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US, DPRK talks offer window into new leadership

By Zhang Liangui (People's Daily Overseas Edition)

09:33, February 27, 2012

Edited and translated by People's Daily Online

High-level talks between DPRK and the United States held in Beijing on Feb. 23 have caught much attention as this is DPRK's first major diplomatic activity after Kim Jong-un took over the country's leadership.

Analysts said that the talks would provide a valuable window into possible changes in Pyongyang's domestic and foreign policies as well as in its pattern of behavior. It is worth noting that the talks were previously interrupted by the death of Kim Jong-il last December, and were resumed much earlier than many had expected, indicating both courtiers' eagerness to solve certain urgent issues through the meeting.

The U.S. government has made it clear that it wants to see what the new DPRK leadership is prepared to do, and whether Pyongyang will change its stance on certain major issues under the new leadership. In addition, it also wants to see whether DPRK is willing to fulfill obligations made in a joint statement on Sept. 19, 2005 to take practical steps to abandon its nuclear program, what the country's nuclear bottom line is, and what concessions the country is willing to make in exchange for aid and other things it needs.

Not long ago, DPRK declared "developing nuclear weapons" as one of the three "legacies" from Kim Jong-il, and announced that it was pure wishful thinking to expect the country to give up its nuclear program in exchange for aid, compensation, or anything else. The United States wants to know whether the announcement is a bluff or truth.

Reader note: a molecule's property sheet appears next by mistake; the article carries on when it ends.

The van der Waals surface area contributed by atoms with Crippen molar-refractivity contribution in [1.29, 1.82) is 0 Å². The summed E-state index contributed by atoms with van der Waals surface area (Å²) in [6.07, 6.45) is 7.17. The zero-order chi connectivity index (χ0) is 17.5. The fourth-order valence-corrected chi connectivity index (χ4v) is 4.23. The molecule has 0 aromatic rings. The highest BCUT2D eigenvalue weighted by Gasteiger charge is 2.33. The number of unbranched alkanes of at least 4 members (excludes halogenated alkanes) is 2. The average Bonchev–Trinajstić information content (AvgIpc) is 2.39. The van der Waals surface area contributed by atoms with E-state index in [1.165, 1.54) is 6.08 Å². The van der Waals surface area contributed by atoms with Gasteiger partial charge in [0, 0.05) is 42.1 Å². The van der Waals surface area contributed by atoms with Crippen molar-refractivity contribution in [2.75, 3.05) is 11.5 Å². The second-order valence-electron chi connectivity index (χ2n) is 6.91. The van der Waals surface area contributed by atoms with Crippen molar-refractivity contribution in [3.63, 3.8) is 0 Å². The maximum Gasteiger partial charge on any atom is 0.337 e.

DPRK mainly wants to solve two urgent issues through the talks.

First, it seeks food assistance from the United States through exchange of interests at the meeting. As the spring lean season is looming.

Second, it wants to enhance communication and improve relations with the United States through the meeting, in hopes that Washington will get used to a nuclear DPRK. It aims to sign a peace treaty and establish diplomatic relations with the United States under the precondition of possessing nuclear weapons. In other words, it wants de facto recognition from the United States of its nuclear power status.

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Leave your comment2 comments

  1. Name

Ron at 2012-03-01113.239.228.*
let DPRK eat their nukes. Maybe a little catchup will make them taste good
John at 2012-02-28113.231.240.*
If the DPRK wants to build nukes rather than feed it"s people that is their decision. There is no need for the US to feed them.

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